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Configuration Manager Site and Component Failure Scenario RRS feed

  • Question

  • I've been scouring the web and sifting through as many documents as I can find to answer the questions that follow. I have also been working with a lab to help figure some of this out myself. Prior to launching off into my next round of experiments, I wanted to pose a few questions to the experts that reside in this forum in hopes of guiding my journey down the SCCM 2012 rabbit-hole.

    So far I recognize that the best way to approach HA in an SCCM environment is to provision multiple instances of the following Site System Roles:

    • Management Point
    • Distribution Point
    • Software Update Point

    There are a few others but I am not concerned with them at this point.

    I also recognize the following (straight from the docs and key facts highlighted):

    Client operations are autonomous

    Configuration Manager client autonomy includes the following:

    • Clients do not require continuous contact with any specific site system servers. They use known configurations to perform preconfigured actions on a schedule.
    • Clients can use any available instance of a site system role that provides services to clients, and they will attempt to contact known servers until an available server is located.
    • Clients can run inventory, software deployments, and similar scheduled actions independent of direct contact with site system servers.
    • Clients that are configured to use a fallback status point can submit details to the fallback status point when they cannot communicate with a management point.

    Clients cache information to use in the future

    When a client communicates with a management point, the client can obtain and cache the following information:

    • Client settings.
    • Client schedules.
    • Information about software deployments and a download of the software the client is scheduled to install, when the deployment is configured for this action.

    When a client cannot contact a management point the following actions are taken:

    • Clients locally cache the status, state, and client information they report to the site, and transfer this data after they establish contact with a management point.
    • Information about software deployments and a download of the software the client is scheduled to install, when the deployment is configured for this action.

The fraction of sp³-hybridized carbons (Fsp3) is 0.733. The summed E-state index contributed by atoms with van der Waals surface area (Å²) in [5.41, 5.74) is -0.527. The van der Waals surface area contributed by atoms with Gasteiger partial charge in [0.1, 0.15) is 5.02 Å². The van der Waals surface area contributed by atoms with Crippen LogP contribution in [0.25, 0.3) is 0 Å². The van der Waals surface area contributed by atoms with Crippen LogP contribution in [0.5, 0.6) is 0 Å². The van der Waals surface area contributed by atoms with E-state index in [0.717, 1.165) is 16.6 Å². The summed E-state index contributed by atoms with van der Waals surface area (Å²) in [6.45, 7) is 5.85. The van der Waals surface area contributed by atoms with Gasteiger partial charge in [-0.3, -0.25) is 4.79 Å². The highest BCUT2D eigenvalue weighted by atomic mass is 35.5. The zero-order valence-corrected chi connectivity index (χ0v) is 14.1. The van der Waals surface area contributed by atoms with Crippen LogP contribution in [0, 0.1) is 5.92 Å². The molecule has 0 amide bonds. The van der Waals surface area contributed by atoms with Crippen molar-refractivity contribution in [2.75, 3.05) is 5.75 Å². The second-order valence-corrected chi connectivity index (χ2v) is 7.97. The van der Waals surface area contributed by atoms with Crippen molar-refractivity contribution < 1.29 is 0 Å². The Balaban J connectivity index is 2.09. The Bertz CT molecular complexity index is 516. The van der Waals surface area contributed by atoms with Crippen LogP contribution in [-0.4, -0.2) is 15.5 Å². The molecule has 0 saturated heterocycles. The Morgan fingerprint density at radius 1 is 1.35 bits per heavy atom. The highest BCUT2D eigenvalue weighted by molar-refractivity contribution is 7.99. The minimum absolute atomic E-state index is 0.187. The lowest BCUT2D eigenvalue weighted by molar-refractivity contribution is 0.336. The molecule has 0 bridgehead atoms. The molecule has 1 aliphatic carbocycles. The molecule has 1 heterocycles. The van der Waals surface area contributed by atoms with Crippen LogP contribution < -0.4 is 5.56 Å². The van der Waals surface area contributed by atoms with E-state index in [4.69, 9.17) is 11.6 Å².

So assuming that I am employing the following site design:

    • Single Primary Site
    • Clustered SQL database on disparate system
    • Multiple Distribution Points

    Now consider the scenario where I have scheduled an update deployment and a few hours later the Primary Site Server goes down. Let's also assume that the updates were successfully pushed to the DPs.

    What happens at the client level with regards to the scheduled updates now that the Primary is down (along with its associated MP)?

    So my initial thoughts are that some of the clients will have pulled down information about the update schedule and cached it. Can I assume that these clients will successfully install the updates?

    Can I mitigate this issue (make sure that all clients pick up the directive to install said updates) by provisioning another MP on a different Site System?

    What does having an additional SUP buy me? Isn't this just a mechanism to interface with Microsoft in order to pull down specific updates?






    • Edited by SecOpsGuy Thursday, March 12, 2015 6:06 PM
    Thursday, March 12, 2015 5:25 PM

Answers

  • First, note that using a separate clustered SQL DB adds complexity and latency with no true advantages generally. Most folks, including very large enterprises, use co-located SQL Server. Because the primary site server itself is always a single point of failure, having a clustered SQL adds no real high availability.

    What happens at the client level with regards to the scheduled updates now that the Primary is down (along with its associated MP)?

    Nothing. The client's know nothing about the primary site server and as you've already pointed out, the clients work autonomously based on the policy they previously downloaded. Thus, assuming the clients already downloaded the policy, which happens every 60 minutes by default, all they need access to after that is the DP to download the content which they will start doing at the start time of the deployment (+ up to a random interval of up to 1 or 2 hours so the DP isn't overwhelmed) if the deployment is required or the time the updates are user initiated if the deployment is available. Note that this is a reason that for high availability purposes, you should use a SQL replica on your MPs that way the backend DB is not needed for clients to download policy.